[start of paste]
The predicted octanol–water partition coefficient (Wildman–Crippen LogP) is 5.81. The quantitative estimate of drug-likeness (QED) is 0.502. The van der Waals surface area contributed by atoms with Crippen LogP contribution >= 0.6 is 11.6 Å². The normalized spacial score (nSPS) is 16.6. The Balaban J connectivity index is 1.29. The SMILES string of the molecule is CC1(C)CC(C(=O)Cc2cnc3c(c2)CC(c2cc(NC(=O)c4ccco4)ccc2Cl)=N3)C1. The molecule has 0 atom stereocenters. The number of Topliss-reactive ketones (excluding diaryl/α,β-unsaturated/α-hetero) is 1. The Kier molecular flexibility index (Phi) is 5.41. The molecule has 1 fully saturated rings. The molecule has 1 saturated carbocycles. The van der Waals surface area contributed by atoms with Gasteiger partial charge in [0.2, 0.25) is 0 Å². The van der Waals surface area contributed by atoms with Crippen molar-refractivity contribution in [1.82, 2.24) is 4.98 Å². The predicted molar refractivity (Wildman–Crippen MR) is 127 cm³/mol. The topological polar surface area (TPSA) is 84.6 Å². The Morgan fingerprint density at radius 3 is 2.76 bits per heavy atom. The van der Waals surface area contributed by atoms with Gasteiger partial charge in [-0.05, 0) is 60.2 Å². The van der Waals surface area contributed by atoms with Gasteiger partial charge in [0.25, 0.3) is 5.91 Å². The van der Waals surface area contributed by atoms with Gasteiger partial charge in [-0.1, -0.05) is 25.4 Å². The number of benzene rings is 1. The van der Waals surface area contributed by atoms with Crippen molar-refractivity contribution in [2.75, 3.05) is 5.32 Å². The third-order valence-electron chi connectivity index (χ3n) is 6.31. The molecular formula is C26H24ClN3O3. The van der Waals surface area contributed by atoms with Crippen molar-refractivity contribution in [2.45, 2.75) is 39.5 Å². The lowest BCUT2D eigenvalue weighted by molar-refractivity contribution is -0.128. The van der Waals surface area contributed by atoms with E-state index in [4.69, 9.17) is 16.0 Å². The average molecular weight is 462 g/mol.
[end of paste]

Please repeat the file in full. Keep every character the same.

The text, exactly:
The predicted octanol–water partition coefficient (Wildman–Crippen LogP) is 5.81. The quantitative estimate of drug-likeness (QED) is 0.502. The van der Waals surface area contributed by atoms with Crippen LogP contribution >= 0.6 is 11.6 Å². The normalized spacial score (nSPS) is 16.6. The Balaban J connectivity index is 1.29. The SMILES string of the molecule is CC1(C)CC(C(=O)Cc2cnc3c(c2)CC(c2cc(NC(=O)c4ccco4)ccc2Cl)=N3)C1. The molecule has 0 atom stereocenters. The number of Topliss-reactive ketones (excluding diaryl/α,β-unsaturated/α-hetero) is 1. The Kier molecular flexibility index (Phi) is 5.41. The molecule has 1 fully saturated rings. The molecule has 1 saturated carbocycles. The van der Waals surface area contributed by atoms with Gasteiger partial charge in [0.2, 0.25) is 0 Å². The van der Waals surface area contributed by atoms with Crippen molar-refractivity contribution in [1.82, 2.24) is 4.98 Å². The predicted molar refractivity (Wildman–Crippen MR) is 127 cm³/mol. The topological polar surface area (TPSA) is 84.6 Å². The Morgan fingerprint density at radius 3 is 2.76 bits per heavy atom. The van der Waals surface area contributed by atoms with Gasteiger partial charge in [-0.05, 0) is 60.2 Å². The van der Waals surface area contributed by atoms with Gasteiger partial charge in [0.25, 0.3) is 5.91 Å². The van der Waals surface area contributed by atoms with Gasteiger partial charge in [-0.1, -0.05) is 25.4 Å². The number of benzene rings is 1. The van der Waals surface area contributed by atoms with Crippen molar-refractivity contribution in [2.75, 3.05) is 5.32 Å². The third-order valence-electron chi connectivity index (χ3n) is 6.31. The molecular formula is C26H24ClN3O3. The van der Waals surface area contributed by atoms with Crippen molar-refractivity contribution in [2.45, 2.75) is 39.5 Å². The lowest BCUT2D eigenvalue weighted by molar-refractivity contribution is -0.128. The van der Waals surface area contributed by atoms with E-state index in [4.69, 9.17) is 16.0 Å². The average molecular weight is 462 g/mol.